LANSING, Mich. - Should restaurants still offer "boy toys" and "girl toys" when serving up chicken nuggets and fries?
More than a dozen Michigan lawmakers say no.
A House Resolution introduced Wednesday, Nov. 28 urges food establishments and franchises to stop gender classification of kid’s meal toys.
State Rep. Leslie Love, D-Detroit, is the primary sponsor. The resolution has 14 co-sponsors.
“Often, the designated ‘boy toys’ are action figures or building toys; typically in primary colors, whereas ‘girl toys’ are often stuffed animals and are usually in a pastel color scheme,’’ the resolution states.
“This is a significant issue as billions of these meals are sold every year and this practice can influence and limit children’s imaginations and interests by promoting some toys as only suitable for girls and others only for boys.’’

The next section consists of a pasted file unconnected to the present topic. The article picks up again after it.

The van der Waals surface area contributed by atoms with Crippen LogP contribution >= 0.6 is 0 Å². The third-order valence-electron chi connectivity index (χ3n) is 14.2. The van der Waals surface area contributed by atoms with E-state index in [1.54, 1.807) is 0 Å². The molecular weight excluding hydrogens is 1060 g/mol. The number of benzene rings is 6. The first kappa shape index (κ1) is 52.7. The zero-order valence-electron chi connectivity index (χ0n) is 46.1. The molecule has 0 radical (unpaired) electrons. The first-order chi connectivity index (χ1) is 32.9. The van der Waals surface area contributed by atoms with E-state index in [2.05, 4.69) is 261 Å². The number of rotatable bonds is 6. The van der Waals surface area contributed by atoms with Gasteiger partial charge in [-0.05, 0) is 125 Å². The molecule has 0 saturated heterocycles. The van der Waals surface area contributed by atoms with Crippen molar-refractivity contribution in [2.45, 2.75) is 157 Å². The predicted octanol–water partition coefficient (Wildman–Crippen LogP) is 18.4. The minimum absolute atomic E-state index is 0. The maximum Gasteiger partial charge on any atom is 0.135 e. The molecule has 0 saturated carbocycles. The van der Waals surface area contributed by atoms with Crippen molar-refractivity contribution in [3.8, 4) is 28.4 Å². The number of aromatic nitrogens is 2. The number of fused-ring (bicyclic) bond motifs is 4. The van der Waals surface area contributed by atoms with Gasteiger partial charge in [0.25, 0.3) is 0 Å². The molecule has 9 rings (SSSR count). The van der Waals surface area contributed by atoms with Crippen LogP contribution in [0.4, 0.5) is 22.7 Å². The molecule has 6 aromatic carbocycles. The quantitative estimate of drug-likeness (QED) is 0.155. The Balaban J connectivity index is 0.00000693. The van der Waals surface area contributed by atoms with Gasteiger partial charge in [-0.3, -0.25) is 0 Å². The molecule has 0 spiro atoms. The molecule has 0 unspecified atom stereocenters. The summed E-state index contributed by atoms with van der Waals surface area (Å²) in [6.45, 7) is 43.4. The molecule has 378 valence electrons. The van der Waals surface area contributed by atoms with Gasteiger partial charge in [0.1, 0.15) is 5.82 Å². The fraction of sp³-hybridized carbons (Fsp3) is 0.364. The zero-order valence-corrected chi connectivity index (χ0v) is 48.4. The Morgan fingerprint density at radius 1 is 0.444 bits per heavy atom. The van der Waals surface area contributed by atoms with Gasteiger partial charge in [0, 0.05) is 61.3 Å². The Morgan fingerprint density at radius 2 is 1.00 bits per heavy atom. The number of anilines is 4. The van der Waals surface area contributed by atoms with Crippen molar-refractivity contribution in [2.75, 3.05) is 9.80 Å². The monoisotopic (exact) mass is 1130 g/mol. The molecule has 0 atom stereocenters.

Love also asks that copies of the resolution be sent to the CEO of the boards of directors of major fast food chains in Michigan.
Many stores in Michigan continue to offer gender-classified options to customers, despite numerous studies that have “highlighted the harmful effects of gender-classified toys,’’ the resolution states.
“Customers should simply be offered the choice of toy. Example: Would you like a Transformer or a My Little Pony,’’ the resolution states.
The movement gained traction in 2008 when a Connecticut girl questioned a policy at McDonald’s restaurants where kids were given toys with their meals based on gender. She described being asked if she wanted a "girl toy" or a "boy toy" with her Happy Meal.
A 2016 petition drive asked McDonald’s to stop promoting gender stereotypes through Happy Meal toys.
The broader movement is not limited to toys. Department stores are being called on the carpet for having pink and blue walls in toy aisles, because the walls "immediately insinuate that there are ‘boy toys’ and ‘girl toys,’’’ according to the Change.org website.
“It has been proven that not only is this bad for our childrens’ self-esteem and intellectual prowess, but also contributes to bullying and ostracism,’’ the Change.org website states.